The measure, Senate Bill 156 authored by Sen. Beth Mizell titled the ‘the Fairness in Women’s Sports Act,’ in the Governor’s eyes, “was a solution in search of a problem that simply does not exist in Louisiana,” Edwards said in his veto statement;

“As I have said repeatedly when asked about this bill, discrimination is not a Louisiana value, and this bill was a solution in search of a problem that simply does not exist in Louisiana. Even the author of the bill acknowledged throughout the legislative session that there wasn’t a single case where this was an issue. 

The Republican majority state House chamber failed to override the Governor’s veto after voting 68-30 to override it, according to the state legislature’s website.

The vote narrowly missed the 70-vote threshold needed in the lower chamber to override the veto.

Two-thirds of both the House and Senate must vote to override a governor’s veto, according to the local Baton Rouge newspaper The Advocate.

The Governor reacted to the news that his veto withstood Republican efforts to overturn it in a press conference Wednesday.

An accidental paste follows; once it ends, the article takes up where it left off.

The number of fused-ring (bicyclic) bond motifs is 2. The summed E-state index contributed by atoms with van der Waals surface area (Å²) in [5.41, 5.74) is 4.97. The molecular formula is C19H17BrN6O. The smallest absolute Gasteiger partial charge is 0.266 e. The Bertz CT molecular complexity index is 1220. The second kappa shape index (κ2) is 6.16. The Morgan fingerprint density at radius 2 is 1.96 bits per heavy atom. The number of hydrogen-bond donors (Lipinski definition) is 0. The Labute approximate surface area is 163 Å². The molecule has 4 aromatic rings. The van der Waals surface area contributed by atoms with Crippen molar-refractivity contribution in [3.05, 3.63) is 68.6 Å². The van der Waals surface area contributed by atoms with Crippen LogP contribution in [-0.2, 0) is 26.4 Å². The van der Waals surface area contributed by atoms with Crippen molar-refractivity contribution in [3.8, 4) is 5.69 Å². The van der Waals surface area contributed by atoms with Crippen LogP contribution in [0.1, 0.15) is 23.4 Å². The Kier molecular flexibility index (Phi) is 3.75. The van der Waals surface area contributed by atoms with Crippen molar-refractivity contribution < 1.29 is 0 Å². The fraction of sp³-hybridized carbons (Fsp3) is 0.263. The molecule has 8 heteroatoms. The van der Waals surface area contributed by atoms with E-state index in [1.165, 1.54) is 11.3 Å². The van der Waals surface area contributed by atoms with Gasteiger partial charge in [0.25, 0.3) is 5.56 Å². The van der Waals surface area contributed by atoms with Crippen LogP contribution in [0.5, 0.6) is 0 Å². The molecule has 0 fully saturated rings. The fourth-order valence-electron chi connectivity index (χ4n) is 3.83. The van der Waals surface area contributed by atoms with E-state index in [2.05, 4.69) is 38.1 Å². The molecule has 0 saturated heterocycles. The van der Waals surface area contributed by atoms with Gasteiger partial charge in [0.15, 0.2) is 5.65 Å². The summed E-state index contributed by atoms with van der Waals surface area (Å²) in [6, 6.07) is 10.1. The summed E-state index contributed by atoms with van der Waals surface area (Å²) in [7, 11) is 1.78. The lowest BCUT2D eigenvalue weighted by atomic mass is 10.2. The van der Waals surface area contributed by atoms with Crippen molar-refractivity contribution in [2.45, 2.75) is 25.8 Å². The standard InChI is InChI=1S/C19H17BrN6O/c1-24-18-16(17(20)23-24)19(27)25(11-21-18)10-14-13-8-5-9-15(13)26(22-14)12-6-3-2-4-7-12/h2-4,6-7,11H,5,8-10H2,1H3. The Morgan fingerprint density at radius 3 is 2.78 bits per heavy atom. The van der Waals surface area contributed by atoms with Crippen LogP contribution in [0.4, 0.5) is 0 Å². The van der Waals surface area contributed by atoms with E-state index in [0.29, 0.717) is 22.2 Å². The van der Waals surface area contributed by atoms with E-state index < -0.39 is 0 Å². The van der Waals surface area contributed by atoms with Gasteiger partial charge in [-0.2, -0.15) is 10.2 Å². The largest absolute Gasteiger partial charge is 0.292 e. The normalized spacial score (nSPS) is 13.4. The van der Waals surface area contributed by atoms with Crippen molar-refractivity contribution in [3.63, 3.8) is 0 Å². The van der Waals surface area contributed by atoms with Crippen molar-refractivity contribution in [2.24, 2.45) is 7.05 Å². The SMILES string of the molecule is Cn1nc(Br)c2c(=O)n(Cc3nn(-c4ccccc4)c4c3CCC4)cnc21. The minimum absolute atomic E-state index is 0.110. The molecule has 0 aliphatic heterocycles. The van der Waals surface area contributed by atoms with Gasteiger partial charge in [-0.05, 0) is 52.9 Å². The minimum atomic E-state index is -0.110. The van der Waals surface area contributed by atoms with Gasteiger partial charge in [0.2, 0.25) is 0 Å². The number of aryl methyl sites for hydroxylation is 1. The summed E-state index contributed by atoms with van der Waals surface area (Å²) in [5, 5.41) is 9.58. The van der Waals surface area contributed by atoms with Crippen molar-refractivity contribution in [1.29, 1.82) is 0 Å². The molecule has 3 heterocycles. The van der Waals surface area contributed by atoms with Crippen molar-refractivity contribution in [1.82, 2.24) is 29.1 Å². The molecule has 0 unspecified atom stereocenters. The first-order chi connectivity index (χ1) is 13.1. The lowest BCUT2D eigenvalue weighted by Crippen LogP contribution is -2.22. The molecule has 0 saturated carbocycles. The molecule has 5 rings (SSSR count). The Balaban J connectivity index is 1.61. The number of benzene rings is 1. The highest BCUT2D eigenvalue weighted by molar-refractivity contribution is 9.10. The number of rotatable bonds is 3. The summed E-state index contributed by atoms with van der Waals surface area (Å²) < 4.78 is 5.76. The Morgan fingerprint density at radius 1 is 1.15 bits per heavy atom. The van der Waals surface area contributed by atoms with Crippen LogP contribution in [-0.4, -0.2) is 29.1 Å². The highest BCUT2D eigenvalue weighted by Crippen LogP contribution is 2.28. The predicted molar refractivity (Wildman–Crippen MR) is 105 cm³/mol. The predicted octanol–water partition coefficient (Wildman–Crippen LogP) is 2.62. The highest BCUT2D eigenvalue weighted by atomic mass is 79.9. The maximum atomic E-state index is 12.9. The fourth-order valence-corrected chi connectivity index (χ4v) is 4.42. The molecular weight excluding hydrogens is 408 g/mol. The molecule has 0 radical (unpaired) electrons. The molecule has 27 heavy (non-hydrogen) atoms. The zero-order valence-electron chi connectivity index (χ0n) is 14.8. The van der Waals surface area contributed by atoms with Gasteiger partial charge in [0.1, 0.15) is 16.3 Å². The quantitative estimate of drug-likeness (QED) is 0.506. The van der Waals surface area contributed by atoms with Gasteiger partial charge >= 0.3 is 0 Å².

Edwards noted that in his view he had “rejected a play” that had no place in Louisiana. 

“I would rather the headlines going out from today be that Louisiana did what was right and best. We rejected a play out of a national playbook that just had no place in Louisiana. That bill wasn’t crafted for our state, I mean go read it and look at the arguments that were made. None of that applies here,” Edwards said.

He further said that the bill was “mean” because it targets “the most emotionally fragile children in the state of Louisiana.” 

“We have to be better than that,” Edwards said. “We have to be better than that.” 

 

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Federal court blocks West Virginia Law banning Trans youth sports

“It hurt that the State of West Virginia would try to block me from pursuing my dreams. I just want to play.”

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Becky Pepper-Jackson (Photo credit: ACLU/Raymond Thompson)